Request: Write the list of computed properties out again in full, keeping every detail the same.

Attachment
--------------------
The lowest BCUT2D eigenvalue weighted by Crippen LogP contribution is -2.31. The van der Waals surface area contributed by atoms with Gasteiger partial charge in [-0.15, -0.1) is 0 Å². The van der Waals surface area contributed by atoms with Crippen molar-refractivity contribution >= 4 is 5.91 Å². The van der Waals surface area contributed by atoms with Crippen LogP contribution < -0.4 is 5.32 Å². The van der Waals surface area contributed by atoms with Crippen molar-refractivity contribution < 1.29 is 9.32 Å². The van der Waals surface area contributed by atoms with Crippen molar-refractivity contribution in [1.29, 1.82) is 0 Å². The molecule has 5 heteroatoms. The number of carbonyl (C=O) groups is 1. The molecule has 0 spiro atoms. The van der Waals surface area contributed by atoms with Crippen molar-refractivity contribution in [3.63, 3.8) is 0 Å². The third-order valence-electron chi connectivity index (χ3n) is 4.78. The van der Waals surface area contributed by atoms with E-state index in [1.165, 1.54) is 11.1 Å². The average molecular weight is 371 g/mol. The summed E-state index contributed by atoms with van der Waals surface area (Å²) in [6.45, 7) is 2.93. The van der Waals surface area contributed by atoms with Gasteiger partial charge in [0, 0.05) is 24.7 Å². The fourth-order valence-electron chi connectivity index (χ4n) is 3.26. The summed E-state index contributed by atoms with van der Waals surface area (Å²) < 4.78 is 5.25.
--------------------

The lowest BCUT2D eigenvalue weighted by Crippen LogP contribution is -2.31. The van der Waals surface area contributed by atoms with Gasteiger partial charge in [-0.15, -0.1) is 0 Å². The van der Waals surface area contributed by atoms with Crippen molar-refractivity contribution >= 4 is 5.91 Å². The van der Waals surface area contributed by atoms with Crippen LogP contribution < -0.4 is 5.32 Å². The van der Waals surface area contributed by atoms with Crippen molar-refractivity contribution < 1.29 is 9.32 Å². The van der Waals surface area contributed by atoms with Crippen molar-refractivity contribution in [1.29, 1.82) is 0 Å². The molecule has 5 heteroatoms. The number of carbonyl (C=O) groups is 1. The molecule has 0 spiro atoms. The van der Waals surface area contributed by atoms with Crippen molar-refractivity contribution in [3.63, 3.8) is 0 Å². The third-order valence-electron chi connectivity index (χ3n) is 4.78. The van der Waals surface area contributed by atoms with E-state index in [1.165, 1.54) is 11.1 Å². The average molecular weight is 371 g/mol. The summed E-state index contributed by atoms with van der Waals surface area (Å²) in [6.45, 7) is 2.93. The van der Waals surface area contributed by atoms with Gasteiger partial charge in [0, 0.05) is 24.7 Å². The fourth-order valence-electron chi connectivity index (χ4n) is 3.26. The summed E-state index contributed by atoms with van der Waals surface area (Å²) < 4.78 is 5.25.